Vm=8 (V)

Using the equation (6), Ia=0.1 (A)

Using the equation (1), Ea=4.2 (V)

Using the equation (3), Vd=1.8 (V)

Using the equation (4), Pd=0.18 (W)

The power consumption Pd of the power transistor is the same as shown in FIG. 10(a) of the conventional art. In general, this power consumption is not a problematic factor in a long-time precise-rotation-control for the data regeneration mode or hold track mode.

FIG. 4(b) illustrates the motor rotating at a constant speed of 500 r.p.m, which requires a torque of 20 (g cm), the same as shown in FIG. 4(a). Since a target speed is less than 1000 r.p.m., the supply voltage 5 V is selected.

Vm=5 (V)

Using the equation (1), Ea=1.1 (V)

Using the equation (3), Vd=1.9 (V)

Using the equation (4), Pd=0.19 (W)

The power consumption Pd is reduced from 0.49 W of the conventional art to 0.19 W. This power consumption is not a problematic factor in the long-time precise-rotation-control for the data regeneration mode or hold track mode. The power consumption of the power transistor at a low-motor-speed can be reduced by lowering the supply voltage.

FIG. 4(c) and FIG. 4(d) illustrate an acceleration of the spindle motor 2 in the compulsive rotation control and the rough rotation control. An example shows that N1=1000 r.p.m. is accelerated to N2=2000 r.p.m. The supply voltage is boosted from 8 V to 12 V just before starting acceleration. Since the supply voltage is high, motor current is always kept at 0.3 A maximum value.

In the case of FIG. 4(c), when starting acceleration, the speed is 1000 r.p.m.

Vm=12 (V)

Using the equation (1), Ea=2.1 (V)

Motor current Ia=0.3 (A)

Using the equation (2), Va=6 (V)

Using the equation (3), Vd=3.9 (V)

Using the equation (6), Tq=60 (g cm)

In the case of FIG. 4(d), just before ending acceleration, the speed is 2000 r.p.m.

Vm=12 (V)

Using the equation (1), Ea=4.2 (V)

Motor current Ia=0.3 (A)

Using the equation (2), Va=6 (V)

Using the equation (3), Vd=1.8 (V)

Using the equation (6), Tq=60 (g cm)

In the case of acceleration illustrated in FIG. 4(c) and FIG. 4(d), a greater torque than that of the conventional art shown in FIG. 10(c) and FIG. 10(d) can be obtained by boosting the supply voltage, and an acceleration time becomes shorter because the torque does not decrease during the acceleration.

FIG. 4(e) and FIG. 4(f) illustrate a deceleration of the spindle motor 2 in the compulsive and rough rotation controls. The speed is decelerated by a reverse phase braking. The power transistor 901 in a bridge coupling supplies a reverse supply voltage to the motor so that the motor generates counter torque. The example shows that N2=2000 r.p.m. is decelerated to N1=1000 r.p.m. The supply voltage applied reversely is lowered from 8 V to 5 V just before starting deceleration. In the case of FIG. 4(e), the motor speed is 2000 r.p.m. when the deceleration starts.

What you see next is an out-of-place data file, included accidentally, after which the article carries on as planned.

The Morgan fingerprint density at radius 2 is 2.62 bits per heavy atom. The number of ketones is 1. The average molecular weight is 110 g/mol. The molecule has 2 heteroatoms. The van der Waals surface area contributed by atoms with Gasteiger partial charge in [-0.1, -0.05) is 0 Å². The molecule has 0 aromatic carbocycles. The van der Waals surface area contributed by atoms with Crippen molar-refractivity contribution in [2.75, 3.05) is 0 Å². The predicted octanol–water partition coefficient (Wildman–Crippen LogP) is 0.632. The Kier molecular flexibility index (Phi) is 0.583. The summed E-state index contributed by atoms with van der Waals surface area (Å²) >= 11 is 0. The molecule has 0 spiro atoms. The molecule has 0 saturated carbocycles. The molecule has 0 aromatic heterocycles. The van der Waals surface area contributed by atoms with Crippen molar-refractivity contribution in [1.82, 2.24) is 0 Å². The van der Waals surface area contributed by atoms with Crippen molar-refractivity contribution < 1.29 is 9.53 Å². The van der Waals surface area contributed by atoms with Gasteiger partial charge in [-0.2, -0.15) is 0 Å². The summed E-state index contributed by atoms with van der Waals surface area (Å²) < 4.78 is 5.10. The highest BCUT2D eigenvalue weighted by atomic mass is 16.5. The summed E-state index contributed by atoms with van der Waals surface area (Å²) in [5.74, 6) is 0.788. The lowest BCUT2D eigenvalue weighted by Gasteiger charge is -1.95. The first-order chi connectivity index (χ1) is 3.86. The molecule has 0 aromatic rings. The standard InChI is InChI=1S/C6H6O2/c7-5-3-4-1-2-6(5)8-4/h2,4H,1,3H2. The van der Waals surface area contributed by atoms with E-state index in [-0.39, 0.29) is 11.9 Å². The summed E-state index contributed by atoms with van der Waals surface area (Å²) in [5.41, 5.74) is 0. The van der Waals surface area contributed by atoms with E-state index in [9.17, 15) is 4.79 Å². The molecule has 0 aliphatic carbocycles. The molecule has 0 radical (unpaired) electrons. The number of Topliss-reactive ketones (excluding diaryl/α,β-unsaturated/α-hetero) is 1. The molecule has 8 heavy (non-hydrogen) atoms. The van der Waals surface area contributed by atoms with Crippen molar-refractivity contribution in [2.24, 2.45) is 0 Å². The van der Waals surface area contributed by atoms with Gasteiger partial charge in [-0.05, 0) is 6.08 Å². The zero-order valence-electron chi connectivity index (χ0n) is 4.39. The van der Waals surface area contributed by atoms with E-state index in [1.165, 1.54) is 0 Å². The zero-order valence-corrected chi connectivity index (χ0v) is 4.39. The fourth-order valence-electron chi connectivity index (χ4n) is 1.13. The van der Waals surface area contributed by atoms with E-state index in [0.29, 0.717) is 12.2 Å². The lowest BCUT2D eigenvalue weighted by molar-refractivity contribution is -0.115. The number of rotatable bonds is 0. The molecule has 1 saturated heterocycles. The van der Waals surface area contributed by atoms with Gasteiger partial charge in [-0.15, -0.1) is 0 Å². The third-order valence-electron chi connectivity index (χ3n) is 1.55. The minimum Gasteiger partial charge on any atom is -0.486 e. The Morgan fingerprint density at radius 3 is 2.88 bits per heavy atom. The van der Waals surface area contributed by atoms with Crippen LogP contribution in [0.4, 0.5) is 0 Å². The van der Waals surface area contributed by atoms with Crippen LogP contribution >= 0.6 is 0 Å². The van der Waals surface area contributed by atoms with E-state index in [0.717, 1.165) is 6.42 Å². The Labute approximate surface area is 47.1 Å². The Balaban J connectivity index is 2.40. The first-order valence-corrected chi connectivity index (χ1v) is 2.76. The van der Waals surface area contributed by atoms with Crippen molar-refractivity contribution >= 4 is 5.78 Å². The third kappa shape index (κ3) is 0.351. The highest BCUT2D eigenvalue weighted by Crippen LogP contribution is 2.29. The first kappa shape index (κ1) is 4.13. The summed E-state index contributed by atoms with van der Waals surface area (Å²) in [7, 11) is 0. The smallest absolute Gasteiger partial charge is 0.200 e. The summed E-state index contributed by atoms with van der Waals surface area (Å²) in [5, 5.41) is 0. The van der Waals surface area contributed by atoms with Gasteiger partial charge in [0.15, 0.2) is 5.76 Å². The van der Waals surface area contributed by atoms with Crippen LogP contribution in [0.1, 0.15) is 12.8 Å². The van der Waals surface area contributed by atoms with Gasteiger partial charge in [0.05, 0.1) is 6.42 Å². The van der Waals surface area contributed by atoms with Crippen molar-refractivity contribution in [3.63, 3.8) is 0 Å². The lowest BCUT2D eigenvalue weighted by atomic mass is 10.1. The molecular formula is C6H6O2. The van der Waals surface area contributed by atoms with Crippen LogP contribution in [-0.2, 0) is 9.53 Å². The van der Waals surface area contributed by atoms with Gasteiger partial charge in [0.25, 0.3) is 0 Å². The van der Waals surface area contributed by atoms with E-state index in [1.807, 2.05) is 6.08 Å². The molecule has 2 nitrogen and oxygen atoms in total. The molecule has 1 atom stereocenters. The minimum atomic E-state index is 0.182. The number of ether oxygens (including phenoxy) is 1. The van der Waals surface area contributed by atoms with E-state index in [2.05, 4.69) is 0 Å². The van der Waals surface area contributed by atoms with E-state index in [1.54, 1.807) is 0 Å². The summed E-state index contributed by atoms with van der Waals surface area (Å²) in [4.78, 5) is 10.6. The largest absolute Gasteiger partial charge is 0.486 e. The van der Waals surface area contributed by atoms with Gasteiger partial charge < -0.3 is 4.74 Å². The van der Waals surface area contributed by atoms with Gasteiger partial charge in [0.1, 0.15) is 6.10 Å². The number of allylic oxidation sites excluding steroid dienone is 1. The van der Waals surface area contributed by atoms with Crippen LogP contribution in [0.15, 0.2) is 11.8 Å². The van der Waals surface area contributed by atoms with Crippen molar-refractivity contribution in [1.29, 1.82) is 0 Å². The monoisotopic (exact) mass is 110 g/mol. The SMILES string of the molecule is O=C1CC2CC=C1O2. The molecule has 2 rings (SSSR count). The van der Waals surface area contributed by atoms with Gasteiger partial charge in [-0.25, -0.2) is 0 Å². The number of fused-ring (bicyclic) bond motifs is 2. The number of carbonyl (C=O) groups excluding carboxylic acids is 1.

Vm=5 (V)

Using the equation (1), Ea=4.2 (V)

Motor current Ia=0.3 (A)

Using the equation (2), Va=6 (V)

Using the equation (7), Vd=3.2 (V)

Using the equation (4), Pd=0.96 (W)

Using the equation (5), Pa=1.8 (W)

Using the equation (6), Tq=60 (g cm)

In the case of FIG. 4(f), just before ending the deceleration the speed is 1000 r.p.m.

Vm=5 (V)

Using the equation (1), Ea=2.1 (V)

Using the equation (2), Va=6 (V)

Using the equation (7), Vd=1.1 (V)

Using the equation (4), Pd=0.33 (W)

Using the equation (5), Pa=1.8 (W)

Using the equation (6), Tq=60 (g cm)

In the deceleration shown in FIG. 4(e) and FIG. 4(f), the power transistor consumes less power than in the conventional art shown in FIG. 10(e) and FIG. 10(f) because the supply voltage is lowered.

The power consumption of power transistor in the low-speed precise rotation control thus can be reduced to a non problematic level in the long-time precise-rotation-control of the data regeneration mode or hold track mode by lowering the supply voltage. Further, in the compulsive rotation control and rough rotation control of the spindle motor 2, the acceleration time can be shortened by boosting the supply voltage. The power consumption of the power transistor at speed deceleration can be reduced by lowering the supply voltage.

Embodiment 2

When a motor speed is accelerated or decelerated from N1 to N2, if a power transistor is kept unsaturated and Ia is kept constant, a voltage across the power transistor stays between Vd1 and Vd2 specified by the following equation (9):

Vd1=Vm+(sgn) Ka意1-Ra弒a

Vd2=Vm+(sgn) Ka意2-Ra弒a                 (9)

where (sgn)=(+) in decelerating, and (-) in accelerating

Since Ia is kept constant, a torque of acceleration or deceleration is also kept constant. The voltages across a motor speed and the power transistor change linearly with regard to time. An average power consumption of the power transistor during acceleration or deceleration is found by the equation (10) below:

Pd={(Vd1+Vd2)/2}弒a={Vm+(sgn) Ka(N1+N2)/2-Ra弒a}弒a         (10)